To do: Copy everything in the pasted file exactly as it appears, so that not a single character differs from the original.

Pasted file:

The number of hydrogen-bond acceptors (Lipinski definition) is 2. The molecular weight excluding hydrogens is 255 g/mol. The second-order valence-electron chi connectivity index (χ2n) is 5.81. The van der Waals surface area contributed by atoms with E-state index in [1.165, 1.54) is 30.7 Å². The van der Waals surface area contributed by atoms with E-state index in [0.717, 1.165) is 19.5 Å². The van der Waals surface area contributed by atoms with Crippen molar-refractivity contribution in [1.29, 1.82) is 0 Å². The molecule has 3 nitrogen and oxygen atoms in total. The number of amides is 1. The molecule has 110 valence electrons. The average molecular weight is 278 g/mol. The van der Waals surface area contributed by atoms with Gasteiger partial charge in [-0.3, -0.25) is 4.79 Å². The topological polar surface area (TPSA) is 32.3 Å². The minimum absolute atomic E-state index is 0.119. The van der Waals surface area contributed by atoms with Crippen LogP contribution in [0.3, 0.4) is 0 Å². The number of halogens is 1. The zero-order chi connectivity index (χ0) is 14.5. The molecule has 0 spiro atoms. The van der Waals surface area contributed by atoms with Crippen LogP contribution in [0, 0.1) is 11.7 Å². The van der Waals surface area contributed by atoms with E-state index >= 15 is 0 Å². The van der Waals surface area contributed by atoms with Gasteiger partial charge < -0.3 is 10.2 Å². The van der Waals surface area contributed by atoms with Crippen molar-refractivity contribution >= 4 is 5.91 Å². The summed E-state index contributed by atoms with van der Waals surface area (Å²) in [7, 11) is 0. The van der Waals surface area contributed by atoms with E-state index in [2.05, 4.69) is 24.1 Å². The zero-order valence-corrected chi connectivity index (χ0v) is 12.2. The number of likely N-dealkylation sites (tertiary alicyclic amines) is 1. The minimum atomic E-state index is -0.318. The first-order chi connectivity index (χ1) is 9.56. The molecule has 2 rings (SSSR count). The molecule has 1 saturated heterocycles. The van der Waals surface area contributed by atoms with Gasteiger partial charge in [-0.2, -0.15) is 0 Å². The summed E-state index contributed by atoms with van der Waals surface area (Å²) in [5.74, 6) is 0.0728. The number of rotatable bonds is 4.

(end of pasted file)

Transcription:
The number of hydrogen-bond acceptors (Lipinski definition) is 2. The molecular weight excluding hydrogens is 255 g/mol. The second-order valence-electron chi connectivity index (χ2n) is 5.81. The van der Waals surface area contributed by atoms with E-state index in [1.165, 1.54) is 30.7 Å². The van der Waals surface area contributed by atoms with E-state index in [0.717, 1.165) is 19.5 Å². The van der Waals surface area contributed by atoms with Crippen molar-refractivity contribution in [1.29, 1.82) is 0 Å². The molecule has 3 nitrogen and oxygen atoms in total. The number of amides is 1. The molecule has 110 valence electrons. The average molecular weight is 278 g/mol. The van der Waals surface area contributed by atoms with Gasteiger partial charge in [-0.3, -0.25) is 4.79 Å². The topological polar surface area (TPSA) is 32.3 Å². The minimum absolute atomic E-state index is 0.119. The van der Waals surface area contributed by atoms with Crippen LogP contribution in [0.3, 0.4) is 0 Å². The number of halogens is 1. The zero-order chi connectivity index (χ0) is 14.5. The molecule has 0 spiro atoms. The van der Waals surface area contributed by atoms with Crippen LogP contribution in [0, 0.1) is 11.7 Å². The van der Waals surface area contributed by atoms with E-state index >= 15 is 0 Å². The van der Waals surface area contributed by atoms with Gasteiger partial charge < -0.3 is 10.2 Å². The van der Waals surface area contributed by atoms with Crippen molar-refractivity contribution >= 4 is 5.91 Å². The summed E-state index contributed by atoms with van der Waals surface area (Å²) in [7, 11) is 0. The van der Waals surface area contributed by atoms with E-state index in [2.05, 4.69) is 24.1 Å². The zero-order valence-corrected chi connectivity index (χ0v) is 12.2. The number of likely N-dealkylation sites (tertiary alicyclic amines) is 1. The minimum atomic E-state index is -0.318. The first-order chi connectivity index (χ1) is 9.56. The molecule has 2 rings (SSSR count). The molecule has 1 saturated heterocycles. The van der Waals surface area contributed by atoms with Gasteiger partial charge in [-0.2, -0.15) is 0 Å². The summed E-state index contributed by atoms with van der Waals surface area (Å²) in [5.74, 6) is 0.0728. The number of rotatable bonds is 4.